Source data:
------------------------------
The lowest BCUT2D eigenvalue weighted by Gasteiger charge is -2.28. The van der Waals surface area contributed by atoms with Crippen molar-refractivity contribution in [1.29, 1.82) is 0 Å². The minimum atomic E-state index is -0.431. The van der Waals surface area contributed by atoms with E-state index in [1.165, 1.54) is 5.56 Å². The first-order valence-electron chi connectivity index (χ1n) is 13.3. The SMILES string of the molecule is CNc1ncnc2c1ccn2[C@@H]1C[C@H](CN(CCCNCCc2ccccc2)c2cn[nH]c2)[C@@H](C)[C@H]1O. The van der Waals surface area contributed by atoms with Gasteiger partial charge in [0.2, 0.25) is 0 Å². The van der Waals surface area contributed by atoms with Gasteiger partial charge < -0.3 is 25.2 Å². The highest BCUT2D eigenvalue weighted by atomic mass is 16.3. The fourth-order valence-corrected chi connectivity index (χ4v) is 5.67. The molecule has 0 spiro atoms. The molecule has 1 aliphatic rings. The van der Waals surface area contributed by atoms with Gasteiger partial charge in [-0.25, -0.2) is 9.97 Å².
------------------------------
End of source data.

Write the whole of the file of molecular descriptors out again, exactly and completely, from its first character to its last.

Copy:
The lowest BCUT2D eigenvalue weighted by Gasteiger charge is -2.28. The van der Waals surface area contributed by atoms with Crippen molar-refractivity contribution in [1.29, 1.82) is 0 Å². The minimum atomic E-state index is -0.431. The van der Waals surface area contributed by atoms with E-state index in [1.165, 1.54) is 5.56 Å². The first-order valence-electron chi connectivity index (χ1n) is 13.3. The SMILES string of the molecule is CNc1ncnc2c1ccn2[C@@H]1C[C@H](CN(CCCNCCc2ccccc2)c2cn[nH]c2)[C@@H](C)[C@H]1O. The van der Waals surface area contributed by atoms with Gasteiger partial charge in [0.2, 0.25) is 0 Å². The van der Waals surface area contributed by atoms with Gasteiger partial charge < -0.3 is 25.2 Å². The highest BCUT2D eigenvalue weighted by atomic mass is 16.3. The fourth-order valence-corrected chi connectivity index (χ4v) is 5.67. The molecule has 0 spiro atoms. The molecule has 1 aliphatic rings. The van der Waals surface area contributed by atoms with Gasteiger partial charge in [-0.25, -0.2) is 9.97 Å².